Sanofi ($SNY) felt the sting of lost sales potential when the FDA nixed its multiple sclerosis treatment Lemtrada in December. But the EU sees things a bit differently, and now a new nod from Britain's cost watchdog has unlocked some new top-line potential.
In final guidance, the National Institute for Health and Care Excellence (NICE) has recommended Lemtrada as a treatment option on Britain's National Health Service, PharmaTimes reports, opening the drug up to a significant market. The drug will run £7,045 ($11,800) per 12-mg vial, or £56,360 ($94,430) for the full course of treatment, NICE said in a statement, though prices may vary because of negotiated discounts.
And it's not just the U.K. that follows NICE's decisions; many other countries look to the cost-effectiveness gatekeeper as they decide how to proceed with their own coverage and pricing.
It's especially welcome news for the French drugmaker, considering NICE's previous review at the end of last year. Uncertainty over Lemtrada's value led it to call in more information from Sanofi, PT notes.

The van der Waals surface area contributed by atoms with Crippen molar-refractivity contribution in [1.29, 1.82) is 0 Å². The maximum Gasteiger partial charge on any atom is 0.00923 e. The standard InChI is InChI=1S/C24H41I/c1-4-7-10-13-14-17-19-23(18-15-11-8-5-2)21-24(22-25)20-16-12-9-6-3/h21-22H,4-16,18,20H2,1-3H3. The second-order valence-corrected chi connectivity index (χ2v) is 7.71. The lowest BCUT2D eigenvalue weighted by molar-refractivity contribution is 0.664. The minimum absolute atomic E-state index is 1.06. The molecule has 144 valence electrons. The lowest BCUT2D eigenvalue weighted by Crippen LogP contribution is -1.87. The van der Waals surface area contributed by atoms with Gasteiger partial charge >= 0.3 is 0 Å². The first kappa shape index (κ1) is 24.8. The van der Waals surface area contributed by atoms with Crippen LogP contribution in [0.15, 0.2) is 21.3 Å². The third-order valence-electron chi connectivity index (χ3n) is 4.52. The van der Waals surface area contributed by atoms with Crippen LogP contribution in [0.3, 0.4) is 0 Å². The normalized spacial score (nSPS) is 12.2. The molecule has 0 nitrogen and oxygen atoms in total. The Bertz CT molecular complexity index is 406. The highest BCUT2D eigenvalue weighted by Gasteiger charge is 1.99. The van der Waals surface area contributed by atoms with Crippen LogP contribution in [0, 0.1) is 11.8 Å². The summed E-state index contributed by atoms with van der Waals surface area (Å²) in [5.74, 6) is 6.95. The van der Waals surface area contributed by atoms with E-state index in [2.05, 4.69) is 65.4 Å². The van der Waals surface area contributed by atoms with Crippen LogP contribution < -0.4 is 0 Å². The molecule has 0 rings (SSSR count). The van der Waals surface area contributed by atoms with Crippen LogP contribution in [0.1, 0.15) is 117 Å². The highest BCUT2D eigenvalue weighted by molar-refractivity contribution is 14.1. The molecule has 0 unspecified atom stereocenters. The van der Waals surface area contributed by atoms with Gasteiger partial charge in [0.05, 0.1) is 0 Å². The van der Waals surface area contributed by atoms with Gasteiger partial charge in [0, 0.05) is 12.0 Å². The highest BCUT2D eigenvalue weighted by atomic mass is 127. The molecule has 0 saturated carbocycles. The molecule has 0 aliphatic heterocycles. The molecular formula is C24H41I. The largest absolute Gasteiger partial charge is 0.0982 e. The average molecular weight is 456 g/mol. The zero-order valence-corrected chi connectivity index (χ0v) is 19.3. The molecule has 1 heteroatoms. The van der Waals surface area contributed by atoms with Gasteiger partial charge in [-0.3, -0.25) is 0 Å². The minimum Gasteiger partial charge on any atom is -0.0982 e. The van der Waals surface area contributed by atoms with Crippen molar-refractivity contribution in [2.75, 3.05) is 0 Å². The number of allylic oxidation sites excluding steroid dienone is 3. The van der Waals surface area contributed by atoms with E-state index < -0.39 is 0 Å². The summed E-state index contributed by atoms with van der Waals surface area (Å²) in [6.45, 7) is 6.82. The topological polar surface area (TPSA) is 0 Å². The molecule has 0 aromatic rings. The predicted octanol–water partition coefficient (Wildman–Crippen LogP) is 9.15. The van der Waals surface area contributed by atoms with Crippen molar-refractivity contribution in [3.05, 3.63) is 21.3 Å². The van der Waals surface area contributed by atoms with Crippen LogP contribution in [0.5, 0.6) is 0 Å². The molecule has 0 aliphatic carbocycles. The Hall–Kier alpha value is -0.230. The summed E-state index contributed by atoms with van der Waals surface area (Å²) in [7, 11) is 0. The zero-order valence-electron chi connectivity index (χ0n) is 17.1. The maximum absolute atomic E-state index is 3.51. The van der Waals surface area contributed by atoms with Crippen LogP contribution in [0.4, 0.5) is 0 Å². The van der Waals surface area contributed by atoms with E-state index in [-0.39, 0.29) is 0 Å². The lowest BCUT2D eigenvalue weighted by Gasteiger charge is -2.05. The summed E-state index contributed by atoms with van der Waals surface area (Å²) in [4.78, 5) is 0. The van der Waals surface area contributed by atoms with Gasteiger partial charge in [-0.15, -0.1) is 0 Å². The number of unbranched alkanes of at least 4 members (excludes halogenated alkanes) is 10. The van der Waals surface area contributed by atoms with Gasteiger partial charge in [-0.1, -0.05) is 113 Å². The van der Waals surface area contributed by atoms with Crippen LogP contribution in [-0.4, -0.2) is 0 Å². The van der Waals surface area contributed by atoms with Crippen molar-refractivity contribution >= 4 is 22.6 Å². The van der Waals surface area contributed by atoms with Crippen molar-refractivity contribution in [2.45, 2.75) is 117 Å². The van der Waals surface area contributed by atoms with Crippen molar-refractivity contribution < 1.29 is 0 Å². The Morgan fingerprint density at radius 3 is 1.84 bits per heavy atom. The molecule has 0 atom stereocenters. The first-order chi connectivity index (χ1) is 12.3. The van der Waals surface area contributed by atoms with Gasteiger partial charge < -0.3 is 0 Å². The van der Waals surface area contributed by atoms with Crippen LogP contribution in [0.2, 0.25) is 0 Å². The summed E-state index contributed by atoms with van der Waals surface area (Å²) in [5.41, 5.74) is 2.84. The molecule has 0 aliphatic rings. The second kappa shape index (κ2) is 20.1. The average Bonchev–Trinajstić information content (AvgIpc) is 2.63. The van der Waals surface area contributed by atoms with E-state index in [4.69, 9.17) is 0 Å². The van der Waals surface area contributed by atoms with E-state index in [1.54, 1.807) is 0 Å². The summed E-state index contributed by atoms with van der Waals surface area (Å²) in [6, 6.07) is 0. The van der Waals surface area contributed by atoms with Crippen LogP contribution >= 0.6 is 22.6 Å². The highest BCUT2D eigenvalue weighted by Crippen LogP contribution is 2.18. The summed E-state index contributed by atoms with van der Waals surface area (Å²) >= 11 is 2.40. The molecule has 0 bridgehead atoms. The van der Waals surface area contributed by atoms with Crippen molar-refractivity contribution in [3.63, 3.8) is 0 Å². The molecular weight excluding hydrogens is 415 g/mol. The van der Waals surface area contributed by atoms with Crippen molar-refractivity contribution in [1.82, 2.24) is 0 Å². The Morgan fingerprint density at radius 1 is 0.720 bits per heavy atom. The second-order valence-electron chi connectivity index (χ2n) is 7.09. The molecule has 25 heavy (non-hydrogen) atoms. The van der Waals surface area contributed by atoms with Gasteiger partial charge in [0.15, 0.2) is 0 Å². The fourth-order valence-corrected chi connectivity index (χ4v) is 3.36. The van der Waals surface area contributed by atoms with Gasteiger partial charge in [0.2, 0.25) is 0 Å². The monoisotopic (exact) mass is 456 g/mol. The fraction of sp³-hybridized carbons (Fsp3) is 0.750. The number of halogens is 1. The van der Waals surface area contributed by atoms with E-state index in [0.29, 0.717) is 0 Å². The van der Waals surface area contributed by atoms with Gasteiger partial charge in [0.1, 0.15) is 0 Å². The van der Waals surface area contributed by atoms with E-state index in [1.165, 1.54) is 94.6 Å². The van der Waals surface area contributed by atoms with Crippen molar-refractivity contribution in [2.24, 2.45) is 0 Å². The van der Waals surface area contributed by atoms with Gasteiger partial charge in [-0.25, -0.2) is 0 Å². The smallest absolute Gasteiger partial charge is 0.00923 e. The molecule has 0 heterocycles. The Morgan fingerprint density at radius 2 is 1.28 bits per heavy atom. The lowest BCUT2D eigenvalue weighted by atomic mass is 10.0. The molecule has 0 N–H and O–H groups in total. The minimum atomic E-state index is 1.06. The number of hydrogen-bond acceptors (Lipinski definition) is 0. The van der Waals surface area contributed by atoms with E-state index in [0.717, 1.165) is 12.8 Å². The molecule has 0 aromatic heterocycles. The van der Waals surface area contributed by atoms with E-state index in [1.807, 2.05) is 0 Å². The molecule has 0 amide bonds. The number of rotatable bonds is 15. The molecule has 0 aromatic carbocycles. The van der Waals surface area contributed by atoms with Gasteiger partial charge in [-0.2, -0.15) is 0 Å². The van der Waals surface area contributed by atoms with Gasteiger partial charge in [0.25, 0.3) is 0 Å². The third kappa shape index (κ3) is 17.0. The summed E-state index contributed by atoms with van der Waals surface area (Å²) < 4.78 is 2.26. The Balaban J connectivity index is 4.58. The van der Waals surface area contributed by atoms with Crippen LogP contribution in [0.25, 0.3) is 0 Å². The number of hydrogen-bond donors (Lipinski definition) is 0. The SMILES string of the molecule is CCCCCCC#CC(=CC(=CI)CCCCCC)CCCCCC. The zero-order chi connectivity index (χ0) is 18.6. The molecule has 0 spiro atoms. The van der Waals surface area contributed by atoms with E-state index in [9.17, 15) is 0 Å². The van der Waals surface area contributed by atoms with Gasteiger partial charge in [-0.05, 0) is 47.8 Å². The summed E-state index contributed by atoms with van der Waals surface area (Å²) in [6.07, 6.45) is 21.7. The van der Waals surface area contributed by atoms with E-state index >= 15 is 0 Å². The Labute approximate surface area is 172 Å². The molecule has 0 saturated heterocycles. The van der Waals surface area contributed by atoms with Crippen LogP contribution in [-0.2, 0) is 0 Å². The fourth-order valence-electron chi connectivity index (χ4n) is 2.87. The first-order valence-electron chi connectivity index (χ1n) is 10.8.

But NICE isn't the only body that has had its doubts. The risk of side effects, including cancer and autoimmune diseases, led the FDA to stiff-arm the drug last winter, throwing $400 million of Lemtrada's $700 million peak sales estimate into question and setting it back behind oral competitors already on the U.S. market, such as Biogen Idec's ($BIIB) soaring Tecfidera.
Sanofi hasn't taken the FDA's verdict lying down, however; last month it offered a new analysis of its Phase III studies to try to sway FDA to change its mind. In the meantime, though, it will celebrate a NICE approval that Nick Rijke, director for policy and research at the MS Society in the U.K., called "a major step forward in MS treatment."
"This drug has taken decades to develop, and while it's not without risk, it's proven to be a highly effective medicine for people with relapsing remitting MS," he told PT.
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